A.D. 44, he perpetrated cruelties upon the Church, whose rapid growth incensed the
Arrests, beatings and intimidation had become common. A group of believers were
randomly rounded up and carted off to Herod’s dungeon. Among them happened to be
one of the apostles – James. The event seemed little more than the usual inconvenient
harassment that the Roman leaders felt obligated to perform at the insistence of
certain Jewish leaders, who seemed obsessed with the followers of Jesus. But things
took a sudden turn when James was hauled out without fanfare and summarily executed
by the sword. The church in Jerusalem was stunned; their opponents were elated (Acts
The zealous temper of James and his leading part in the Jewish Christian communities
probably led Agrippa to choose him as the first victim. "He killed James, the brother
of John, with the sword." (Acts 12:1-2).
According to a tradition, which, as we learn from Eusebius2
(Church History II.9.2-3), was received from Clement of Alexandria3
(in the seventh book of his lost "Hypotyposes"), the accuser who led the Apostle
to judgment, moved by his confession, became himself a Christian, and they were
beheaded together. As Clement testifies expressly that the account was given him
"by those who were before him," this tradition has a better foundation than many
other traditions and legends respecting the Apostolic labors and death of St. James,
which are related in the Latin "Passio Jacobi Majoris", the Ethiopic "Acts of James",
and so on.
According to tradition, St. James the Greater, having preached Christianity in Spain,
returned to Judea and was put to death by order of Herod; his body was miraculously
translated to Iria Flavia in the northwest of Spain, and later to Compostela.
In the context of history, fourteen years doesn’t represent a large time span. But
Jesus’ active ministry only covered three years. The question becomes, then, what
were James and the other apostles doing during those first fourteen years before
James was martyred at the hands of Herod’s soldiers?
During the years following Jesus’ ascension, an uneasy relationship developed between
the growing movement of Christians in Jerusalem, those Jewish leaders who had rejected
Christ’s claims and helped to have Him killed, and the Roman authorities who were
charged with keeping the peace. Order was often maintained by the use of threats
and torture. The early chapters of the book of Acts provide glimpses of the ebb
and flow of the persecution of believers, But Luke records a significant moment
involving Gamaliel, the rabbi who was Saul’s mentor. He wasn’t opposed to the persecution
of believers, but he cautioned his fellow members of the Sanhedrin against killing
Christians. He understood the power of martyrdom. Gamaliel said, “And now I say
to you, keep away from these men and let them alone; for if this plan or this work
is of men, it will come to nothing; but if it is of God, you cannot overthrow it
– least you even be found to fight against God.” (Acts 5:38-39). This tactic of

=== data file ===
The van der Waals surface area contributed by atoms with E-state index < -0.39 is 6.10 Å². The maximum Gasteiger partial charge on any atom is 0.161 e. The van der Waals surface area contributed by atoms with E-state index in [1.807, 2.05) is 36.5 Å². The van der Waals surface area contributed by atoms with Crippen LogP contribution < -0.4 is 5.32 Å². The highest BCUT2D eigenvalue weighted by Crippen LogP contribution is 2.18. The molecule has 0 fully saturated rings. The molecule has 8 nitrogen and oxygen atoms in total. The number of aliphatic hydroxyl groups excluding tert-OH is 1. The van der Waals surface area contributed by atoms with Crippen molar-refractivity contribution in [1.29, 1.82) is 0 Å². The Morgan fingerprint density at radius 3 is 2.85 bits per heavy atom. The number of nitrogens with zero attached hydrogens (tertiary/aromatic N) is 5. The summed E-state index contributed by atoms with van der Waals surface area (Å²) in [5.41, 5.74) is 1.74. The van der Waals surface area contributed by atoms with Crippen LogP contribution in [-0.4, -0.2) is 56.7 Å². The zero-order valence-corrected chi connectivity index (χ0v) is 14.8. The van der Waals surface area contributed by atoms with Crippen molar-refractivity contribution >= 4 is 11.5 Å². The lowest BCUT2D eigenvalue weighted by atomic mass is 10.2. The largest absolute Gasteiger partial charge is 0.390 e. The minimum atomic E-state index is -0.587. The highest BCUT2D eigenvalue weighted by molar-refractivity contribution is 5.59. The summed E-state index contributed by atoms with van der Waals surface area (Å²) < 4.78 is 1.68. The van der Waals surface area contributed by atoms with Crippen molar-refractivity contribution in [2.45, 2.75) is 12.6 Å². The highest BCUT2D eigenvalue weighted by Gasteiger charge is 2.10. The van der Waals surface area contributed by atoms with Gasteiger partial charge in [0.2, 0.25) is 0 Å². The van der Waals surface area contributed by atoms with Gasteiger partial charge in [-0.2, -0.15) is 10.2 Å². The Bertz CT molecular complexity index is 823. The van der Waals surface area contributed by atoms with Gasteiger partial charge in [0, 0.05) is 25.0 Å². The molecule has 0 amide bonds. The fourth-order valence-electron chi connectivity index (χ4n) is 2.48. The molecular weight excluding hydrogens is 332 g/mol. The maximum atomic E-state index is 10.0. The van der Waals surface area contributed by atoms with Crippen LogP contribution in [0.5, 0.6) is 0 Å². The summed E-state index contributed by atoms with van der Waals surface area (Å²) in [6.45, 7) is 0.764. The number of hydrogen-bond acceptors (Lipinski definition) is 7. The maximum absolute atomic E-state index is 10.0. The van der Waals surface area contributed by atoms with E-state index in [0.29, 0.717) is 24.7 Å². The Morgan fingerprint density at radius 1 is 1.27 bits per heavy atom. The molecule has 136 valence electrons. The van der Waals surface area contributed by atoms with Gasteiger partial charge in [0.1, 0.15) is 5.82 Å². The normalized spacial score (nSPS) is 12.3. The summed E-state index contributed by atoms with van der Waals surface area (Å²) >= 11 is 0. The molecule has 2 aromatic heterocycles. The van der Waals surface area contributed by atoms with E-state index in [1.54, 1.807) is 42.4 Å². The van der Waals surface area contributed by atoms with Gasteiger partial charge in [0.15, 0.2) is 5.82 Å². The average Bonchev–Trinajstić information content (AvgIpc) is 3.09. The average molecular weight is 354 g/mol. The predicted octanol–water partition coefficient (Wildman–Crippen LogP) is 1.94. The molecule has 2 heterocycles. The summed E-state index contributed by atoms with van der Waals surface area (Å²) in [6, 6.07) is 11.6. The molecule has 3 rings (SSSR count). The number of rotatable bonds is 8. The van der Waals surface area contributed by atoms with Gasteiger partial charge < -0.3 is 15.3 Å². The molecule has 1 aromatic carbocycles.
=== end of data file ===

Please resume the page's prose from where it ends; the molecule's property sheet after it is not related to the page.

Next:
toleration may have kept many believers in Jerusalem and thus slowed down the process
of taking the gospel to the world. Stephen’s and James’ deaths eventually changed
all of that. The fall of Jerusalem in A.D. 70 severed to scatter the church to the
Each of us has our own uniqueness and contribution to offer Jesus. But unlike James
our faith has not been shaped by actually seeing the miracles of Jesus, or being
there for His Transfiguration. We didn’t get to spend three years travelling with
Him during His ministry. James’ strength came from being a part of Jesus’ ministry
and knowing God’s Word. Like James you and I must stand against the forces of evil
that would attempt to still the Word of God. We must share the Word regardless of
the ridicule directed at us.
James stood up and James stood out and James stood by Jesus even as Agrippa put
the sword to his neck. For all the martyrs, for Jesus Christ and for our own peace
of mind we must live, breathe and share the Love of Jesus Christ always.
Theodore Zahn (1838-1933) German Lutheran theologian,
patristic scholar (study of early church fathers) and New Testament exegete was
born in Mors, Rhenish Prussia. He taught at the universities of Goettingen (1865-1877),
Kiel (1877-1878), Erlangen (1878-1888 and 1892-1909) and Leipzig (1888-1892). He
was the author of many important monographs and commentaries. Nevertheless, his
influence was underrated because he defended the conservatives in New Testament
studies, opposing the radical critics of the Bible. Among his leading works was
his three-volume Introduction to the New Testament (1897-1899; English translation
Eusebius of Caesarea was the bishop of Caesarea
in Palestine during the early fourth century. He was a prominent personality during
the period when Christianity was recognized by Constantine the Great, ending the
persecutions, and he participated in the First Council of Nicea. He is famous for
his writings, particularly his Church History or Ecclesiastical History (Historia
Ecclesiastica). He is often referred to as Eusebius Pamphili because of his close
friendship with Pamphilius, the founder of the major library in Caesarea.
Clement of Alexandria (Titus Flavius Clemens),
was the first well-known theologian of the Church of Alexandria. He was born about
the middle of the 2nd century, and died between 211 and 216.